Halstead suggested the name arose from the French word for death, mort but that bears as little scrutiny as does his early genealogy. Nearly all modern dictionaries of surnames suggest the derivation of the name Mordaunt comes from the French verb mordre - to bite, the present participle of which would be biting, or mordant in modern French, possibly refering to the the sarcastic or biting sense of humour of the original. This idea seems to come from the the work of the Victorian etymologist, Canon Charles Bardsley and his work 'Dictionary of English and Welsh Surnames,' 1901 and later editions. I do not know what his evidence was for this and suspect it is an intelligent guess, some 800 years after the event. There are occasional references suggesting that the name began as ‘le Mordaunt’ which, perhaps, could have been translated “the biting (person)."
The inclusion of the letter 'u' possibly arises from Norman French/Anglo-Norman spelling and pronunciation. French of the Norman period differed from modern French as Chaucer's English, say, differed from modern English. And, as with English, there was no standardised speech at this time. Local dialects would have varied and Norman French would have inevitably had Norse language influences. A search of the Oxford English Dictionary (OED) gives other examples of the use of the 'u'. For example, the definition of 'mort d'ancestor' gives several examples of alternative spellings from Middle English 'mort de auncestre, mortauncestor, mortauncestour, mortaunceter, mortdauncestor, mortdauncestour'. The OED also gives mordant and mordaunt as alternative spellings in Anglo-Norman for the tongue of a buckle which evolved in Middle French and French mordant as the metal part of a belt (c1200 in Old French). (Could this be an alternative derivation of the name?).
So, everything about the family and name is uncertain. All that can be stated with any certainty is that the first Mordaunt(s) arrived in England sometime between 1066 and 1197 when Gilbert de Radwell recognized the right of Eustace Mordaunt to one virgate of land in Radwell which his father Osmund had held. 'A Dictionary of English Surnames' (OUP) gives two earlier references, a William Mordaunt in Winchester, Hampshire, in 1148 and a mention of probably the same Eustace in Berkshire in 1176. This does suggest wider land holdings, the records for which have not survived. The fact that Eustace married an heiress to a reasonably wealthy estate suggests the family had been established long and successsfully enough to achieve some standing.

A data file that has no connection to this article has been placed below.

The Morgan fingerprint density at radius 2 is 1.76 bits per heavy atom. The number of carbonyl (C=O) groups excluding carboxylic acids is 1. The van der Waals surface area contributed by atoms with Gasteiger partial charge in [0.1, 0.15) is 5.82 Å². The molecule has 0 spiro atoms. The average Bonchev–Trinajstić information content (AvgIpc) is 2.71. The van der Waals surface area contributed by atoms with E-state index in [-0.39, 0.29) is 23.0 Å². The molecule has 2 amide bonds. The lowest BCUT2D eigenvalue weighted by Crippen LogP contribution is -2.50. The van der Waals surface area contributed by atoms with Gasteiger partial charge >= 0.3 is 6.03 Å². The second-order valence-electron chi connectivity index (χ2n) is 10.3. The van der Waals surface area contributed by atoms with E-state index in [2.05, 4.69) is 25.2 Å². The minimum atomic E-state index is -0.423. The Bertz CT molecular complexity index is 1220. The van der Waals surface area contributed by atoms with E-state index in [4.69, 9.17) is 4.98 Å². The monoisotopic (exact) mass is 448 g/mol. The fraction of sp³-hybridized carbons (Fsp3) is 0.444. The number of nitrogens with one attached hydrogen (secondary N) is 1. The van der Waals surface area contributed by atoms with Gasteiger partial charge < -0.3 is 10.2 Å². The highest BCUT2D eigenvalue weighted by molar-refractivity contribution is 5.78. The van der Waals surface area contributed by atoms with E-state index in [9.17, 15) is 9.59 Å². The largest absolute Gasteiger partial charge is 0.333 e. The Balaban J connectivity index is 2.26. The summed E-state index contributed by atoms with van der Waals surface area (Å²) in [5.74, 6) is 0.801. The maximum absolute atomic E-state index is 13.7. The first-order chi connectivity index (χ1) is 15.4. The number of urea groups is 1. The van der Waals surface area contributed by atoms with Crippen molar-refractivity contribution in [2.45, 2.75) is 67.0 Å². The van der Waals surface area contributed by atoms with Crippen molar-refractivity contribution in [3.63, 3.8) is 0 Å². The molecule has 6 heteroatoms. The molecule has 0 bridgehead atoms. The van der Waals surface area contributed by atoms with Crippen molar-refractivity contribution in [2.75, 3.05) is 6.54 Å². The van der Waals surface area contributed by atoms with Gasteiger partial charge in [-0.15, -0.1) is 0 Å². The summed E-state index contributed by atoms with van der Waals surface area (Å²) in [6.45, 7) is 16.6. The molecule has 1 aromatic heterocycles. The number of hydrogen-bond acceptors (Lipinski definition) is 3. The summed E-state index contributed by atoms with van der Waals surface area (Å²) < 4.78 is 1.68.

Mid 18th Century
From 1197, the line of eldest sons is recorded in ever increasing detail over time. The early records for the first five centuries ignore the younger sons of younger sons who did not inherit a share of family estates but from Tudor times there is increasing evidence of other Mordaunts whose kinship to the main recorded branches is unclear. By the early 1700s there were increasing records of 'poorer' Mordaunts, such as Patrick Mordaunt, indicted at the Middlesex Sessions in 1709 and Elizabeth Mordaunt, whom the records of the Old Bailey, London's central criminal court, show, was sentenced to 7 years transportation for stealing 10d. and later may have been executed for other thefts.
So, by the mid 1700s, the state of the Mordaunts, as I have discovered to date, was that the direct aristocratic line was dying out and had only 65 years before extinction. The family of their distant cousins, the baronets of Massingham Parva, was apparently much more fecund and their extended family was spread around the country, from the fashionable West End of London to the Midlands, especially in Warwickshire around the family seat of Walton Hall, and in Somerset. Elsewhere in England Mordaunts were spread thinly. There were family groups in London's East End, some wealthier than others, and families in Cumberland, Devon, Lancashire, Sussex and Wolverhampton. In Ireland a substantial family group was well established in County Wexford around Gorey and, possibly, Dublin. A few Mordaunts were already established and already well spread out in the American colonies. This wide and scattered spread, more than anything else, resulted from religion and the adherence of many Mordaunts to the Catholic faith through 150 years of persecution and then a further 150 years of discrimination. It explains why families escaped to, what were then, remote areas such as Cumberland, Lancashire, Devon and Ireland, where persecution was less rigourously enforced.
On other pages you may find this glossary of archaic terms useful, also accessable through the index column on the left, and perhaps this map.
Henry Mordaunt - January 2010